Concentration cells are all “redox” in nature because, as is necessarily the case, the reduction and oxidation of chemical species occur within the device for the transference of energy. However, in this instance the redox label does not imply that these devices or cells are full flow electrolyte design with provisions for removing or replacing electrolytes. They are best operated as stationary (static) electrolyte systems. The particulars of design and physical configuration depend upon the intended applications. For example, it may be desirable to use close spacing between electrodes for higher power density application requirement devices, thus proportionately reducing their energy density.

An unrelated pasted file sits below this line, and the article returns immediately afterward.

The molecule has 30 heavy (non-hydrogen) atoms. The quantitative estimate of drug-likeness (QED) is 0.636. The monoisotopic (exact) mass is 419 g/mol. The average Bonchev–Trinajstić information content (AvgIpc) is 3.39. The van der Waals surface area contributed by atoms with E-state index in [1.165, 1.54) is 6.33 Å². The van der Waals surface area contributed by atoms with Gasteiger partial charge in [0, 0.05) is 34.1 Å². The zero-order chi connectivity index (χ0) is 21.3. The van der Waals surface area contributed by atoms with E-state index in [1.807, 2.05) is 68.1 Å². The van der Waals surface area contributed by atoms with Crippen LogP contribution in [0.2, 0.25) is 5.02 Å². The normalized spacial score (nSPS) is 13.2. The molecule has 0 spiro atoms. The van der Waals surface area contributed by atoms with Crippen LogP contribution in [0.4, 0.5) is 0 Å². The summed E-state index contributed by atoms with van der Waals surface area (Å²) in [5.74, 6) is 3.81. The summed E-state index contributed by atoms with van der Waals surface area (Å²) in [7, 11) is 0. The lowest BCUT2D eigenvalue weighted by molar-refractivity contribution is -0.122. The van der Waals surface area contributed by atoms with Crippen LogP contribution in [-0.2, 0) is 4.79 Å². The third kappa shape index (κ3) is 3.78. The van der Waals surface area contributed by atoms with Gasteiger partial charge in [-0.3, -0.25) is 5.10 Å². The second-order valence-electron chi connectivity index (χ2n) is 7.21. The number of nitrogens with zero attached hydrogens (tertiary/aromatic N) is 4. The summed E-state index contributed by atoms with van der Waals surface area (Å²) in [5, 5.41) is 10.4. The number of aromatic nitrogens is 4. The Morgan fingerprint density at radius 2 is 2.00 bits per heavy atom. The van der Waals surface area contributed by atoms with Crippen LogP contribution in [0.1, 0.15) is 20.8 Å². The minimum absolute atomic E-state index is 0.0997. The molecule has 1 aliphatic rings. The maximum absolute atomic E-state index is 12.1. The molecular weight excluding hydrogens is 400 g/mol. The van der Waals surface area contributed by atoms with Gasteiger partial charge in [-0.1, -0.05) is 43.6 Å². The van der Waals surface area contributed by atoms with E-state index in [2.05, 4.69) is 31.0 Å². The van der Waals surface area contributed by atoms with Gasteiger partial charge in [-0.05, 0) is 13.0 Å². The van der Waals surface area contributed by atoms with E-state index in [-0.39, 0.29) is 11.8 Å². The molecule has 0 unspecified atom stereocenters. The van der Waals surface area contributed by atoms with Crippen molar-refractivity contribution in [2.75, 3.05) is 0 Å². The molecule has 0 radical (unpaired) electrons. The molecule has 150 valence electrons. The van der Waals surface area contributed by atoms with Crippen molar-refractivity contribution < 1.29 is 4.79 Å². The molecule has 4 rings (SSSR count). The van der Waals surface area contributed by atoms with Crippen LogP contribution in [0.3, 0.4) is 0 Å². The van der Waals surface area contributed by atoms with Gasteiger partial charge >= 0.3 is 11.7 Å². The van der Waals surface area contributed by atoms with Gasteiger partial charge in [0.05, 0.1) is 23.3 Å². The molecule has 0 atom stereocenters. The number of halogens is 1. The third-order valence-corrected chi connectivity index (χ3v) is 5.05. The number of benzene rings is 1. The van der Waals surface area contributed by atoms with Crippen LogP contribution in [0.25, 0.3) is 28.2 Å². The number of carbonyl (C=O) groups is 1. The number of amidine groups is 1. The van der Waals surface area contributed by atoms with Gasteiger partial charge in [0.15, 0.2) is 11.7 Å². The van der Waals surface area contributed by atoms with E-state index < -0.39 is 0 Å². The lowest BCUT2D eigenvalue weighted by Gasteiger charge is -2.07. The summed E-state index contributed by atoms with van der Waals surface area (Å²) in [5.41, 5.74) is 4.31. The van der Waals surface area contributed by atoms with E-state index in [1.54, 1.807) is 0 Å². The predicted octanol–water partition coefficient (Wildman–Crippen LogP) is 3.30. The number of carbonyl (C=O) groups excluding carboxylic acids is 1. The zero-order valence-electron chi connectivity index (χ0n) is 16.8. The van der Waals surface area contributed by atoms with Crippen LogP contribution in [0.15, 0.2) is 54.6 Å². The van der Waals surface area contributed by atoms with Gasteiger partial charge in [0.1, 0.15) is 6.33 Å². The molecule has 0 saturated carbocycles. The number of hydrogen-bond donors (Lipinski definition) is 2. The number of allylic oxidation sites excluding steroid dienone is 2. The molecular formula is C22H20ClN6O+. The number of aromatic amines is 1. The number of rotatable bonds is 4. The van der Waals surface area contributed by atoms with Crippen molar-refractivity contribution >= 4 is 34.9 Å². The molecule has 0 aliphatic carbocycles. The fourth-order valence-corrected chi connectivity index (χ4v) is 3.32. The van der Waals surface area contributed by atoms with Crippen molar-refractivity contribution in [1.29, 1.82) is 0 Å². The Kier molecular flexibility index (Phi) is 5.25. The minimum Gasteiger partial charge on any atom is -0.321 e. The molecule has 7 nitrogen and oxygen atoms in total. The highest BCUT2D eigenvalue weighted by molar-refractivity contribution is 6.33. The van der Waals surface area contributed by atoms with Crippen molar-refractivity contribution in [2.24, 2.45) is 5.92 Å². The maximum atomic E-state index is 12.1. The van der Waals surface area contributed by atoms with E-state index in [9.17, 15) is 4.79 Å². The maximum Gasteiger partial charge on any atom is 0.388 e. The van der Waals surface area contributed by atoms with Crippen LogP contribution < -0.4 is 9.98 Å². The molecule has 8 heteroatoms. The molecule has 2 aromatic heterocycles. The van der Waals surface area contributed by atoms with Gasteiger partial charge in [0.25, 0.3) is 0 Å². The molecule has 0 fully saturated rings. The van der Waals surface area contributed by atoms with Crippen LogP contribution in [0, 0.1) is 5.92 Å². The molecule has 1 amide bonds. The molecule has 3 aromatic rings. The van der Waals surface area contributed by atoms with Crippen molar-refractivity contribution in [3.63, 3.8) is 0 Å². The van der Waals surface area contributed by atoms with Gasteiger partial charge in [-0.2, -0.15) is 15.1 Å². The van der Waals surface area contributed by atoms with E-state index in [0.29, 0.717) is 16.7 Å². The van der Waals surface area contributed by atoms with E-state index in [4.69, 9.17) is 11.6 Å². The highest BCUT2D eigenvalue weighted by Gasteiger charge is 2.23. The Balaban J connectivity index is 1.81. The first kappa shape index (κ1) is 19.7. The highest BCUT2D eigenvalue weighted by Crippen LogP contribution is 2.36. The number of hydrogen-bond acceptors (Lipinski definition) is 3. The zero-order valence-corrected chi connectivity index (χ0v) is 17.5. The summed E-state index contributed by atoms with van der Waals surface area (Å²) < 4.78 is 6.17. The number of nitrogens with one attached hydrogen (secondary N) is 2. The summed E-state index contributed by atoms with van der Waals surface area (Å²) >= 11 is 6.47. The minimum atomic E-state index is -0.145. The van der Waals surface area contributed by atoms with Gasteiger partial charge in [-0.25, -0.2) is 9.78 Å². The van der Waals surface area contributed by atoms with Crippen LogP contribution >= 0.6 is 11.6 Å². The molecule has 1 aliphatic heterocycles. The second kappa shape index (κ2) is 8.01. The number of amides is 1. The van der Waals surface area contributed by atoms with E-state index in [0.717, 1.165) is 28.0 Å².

7.1 Thermodynamic Background
The fundamental principles upon which the CIR system is based are probably best identified from the following thermodynamic considerations. Here, we quickly review some of the important and relevant thermodynamic functions upon which the analysis of cell behavior is based.
In order to arrive at the intended expression for the electrical potential of a CIR cell, we will begin with the familiar equation of state for an ideal gas:
where P and V are pressure and volume, respectively, of a quantity of gas consisting of n moles. T is temperature in degrees, absolute Kelvin, and R is the universal gas constant ...